I remember the city of Florentine alleyways, awashed in dull sepia. The city in which I grew up terrified of getting lost, and yet the city I walked end to end when I was 10. I remember the city I left when I could no longer be amazed by familiar things. I remember the home I gave up out of sheer embarrassment.
Baba grew up a little in every city of Punjab, while Ma never left the corner she was born in. But he traveled in circles, ending up eventually where he began, growing smaller as he followed back his own footsteps. From prison in a foreign country to a broken house and absent parents. I think of his life, spanning countries and warfare, stretching across railway lines, through the sun-speckled wheat fields he grew up seeing. And I think of Ma who has a butterfly scar from when she slipped and hit her head on the water pump when she was thirteen. She would never see the beach or climb mountains or publish her afsanay. She stayed rooted – stubborn, afraid, or content? I would never know.
I think of these two worlds — of comfortable stasis and desperate mobility — and I find them both lodged together in the twitch of my legs and the inexplicable ache in my stomach. But I have chosen.
And I leave behind the unmistakable smell of shit for endless trails of plastic bags. Sepia for neon signs. Cardboard houses for ones made out of steel and isolation. We never really do get out. Not completely, at least. Not like we hoped we would. But it’s different. Bigger. Isn’t that why we ran in the first place?
Zohra sits playing with a blade of grass, her arm crossed over her knees, waiting for something extraordinary to happen. We say nothing for the longest time, picking at the green floors of the world, smashing tiny living things between our thumbs – impatient, unamused. In the dark, only the tracks glisten with little moons trapped in their silver and ashen gray, and I think of those long walks that led nowhere, the ticket stubs torn in the seams of my jacket, and yet the persistent longing of different, bigger things. It was Zohra who first emptied my pockets of breadcrumbs – she didn’t believe in leaving trails. “Why would we ever come back,” she’d say. And I never argued. I would carve my name on barren trees, and move on.
I do remember though.
In all these years of constant leaving and abandoning, I remember the signposts and the motels, I remember the legs tangled in soiled sheets, I remember the what ifs and the what could have been-s as clearly as I remember Ma’s dog-eared diaries, and Baba’s fragmented remembrances. He could never remember clearly (or truthfully) – his was a past that kept on changing, expanding, exploding – it was an alive, beautiful thing which he could live through again any day he chose. I admired him, and I can admit this now. I admired his little rebellions against the world that ultimately failed him. Our fathers – god bless them – our brave, stupid fathers.
Zohra tugs at my arm, and I come back to a world suddenly convulsing. I can hear her heart thump in her hand as she clasps mine and beckons me once more. “Here”, she whispers. I slash at my roots all over again, dusting off the grass and insects, the smell of gravel and steel, of errant roses, of loins defiled in tenderness. I stand with her, and take a step back in reverence of the train coursing through the entrails of the night, screaming of promises and the weight of the dispossessed it carries. We watch in agony as our vision erupts and gives into vivid, orange blindness. But we can still make out faces and eyes as the train speeds past us – we have learnt to trace the outline of things in the speed of light. Whatever has been till now falls off our bodies and is blown away by the dust and the wind – we stand baptized off our past, off the sins of our fathers, and the terror of our mothers. The houses left behind topple in the face of this roaring immensity. Nothing endures, after all.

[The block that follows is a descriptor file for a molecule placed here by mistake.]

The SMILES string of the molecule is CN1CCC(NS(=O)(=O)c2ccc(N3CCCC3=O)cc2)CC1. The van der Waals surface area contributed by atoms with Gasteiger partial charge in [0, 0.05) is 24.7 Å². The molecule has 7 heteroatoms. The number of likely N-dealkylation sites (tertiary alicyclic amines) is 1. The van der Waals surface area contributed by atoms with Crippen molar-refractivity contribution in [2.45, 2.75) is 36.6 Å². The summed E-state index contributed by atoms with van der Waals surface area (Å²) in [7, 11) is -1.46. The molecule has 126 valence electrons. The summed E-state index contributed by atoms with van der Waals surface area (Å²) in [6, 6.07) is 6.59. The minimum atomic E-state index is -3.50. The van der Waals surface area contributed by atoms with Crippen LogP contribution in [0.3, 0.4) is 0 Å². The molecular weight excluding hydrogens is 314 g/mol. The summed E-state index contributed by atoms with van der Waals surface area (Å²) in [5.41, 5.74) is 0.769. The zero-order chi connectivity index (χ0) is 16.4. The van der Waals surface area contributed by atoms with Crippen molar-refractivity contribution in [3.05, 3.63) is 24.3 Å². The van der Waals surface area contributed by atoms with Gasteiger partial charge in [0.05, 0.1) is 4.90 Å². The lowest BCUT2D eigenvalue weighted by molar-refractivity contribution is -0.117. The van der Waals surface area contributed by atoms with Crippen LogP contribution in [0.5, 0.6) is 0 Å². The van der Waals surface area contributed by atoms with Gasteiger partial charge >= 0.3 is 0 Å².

And Zohra runs, a flurry of skirts and auburn hair, clawing in the dark for new beginnings, for amnesia, for a life in chosen exile. I run, too, chasing the bellowing leviathan, tasting blood and god, catching up with that something elusive which is supposed to make everything alright. No one sees us. We run, translucent in the train smoke, burning with fever, cutting the flesh of our bare feet on stones and glass. Zohra manages to get one bleeding foot on it, her arms dangling, her skirts airborne and ripping apart in the wind. She screams my name (the one she knows), and stretches her body to me, offering the only version of happiness she has known. I am almost there now, my fingers touching hers, the distance growing and shrinking between us. “I can’t hold on anymore”, you say, but my dear Zohra, I have already chosen.
I run after the train, the woman I love, and I close my eyes picturing home.
Momina Masood is a literature graduate whose work has previously appeared and/or is forthcoming in 3:AM Magazine, The Missing Slate, Numéro Cinq, The Bombay Review and The Bombay Literary Magazine. She is 23, lives in Pakistan, and writes for the absolute necessity of it.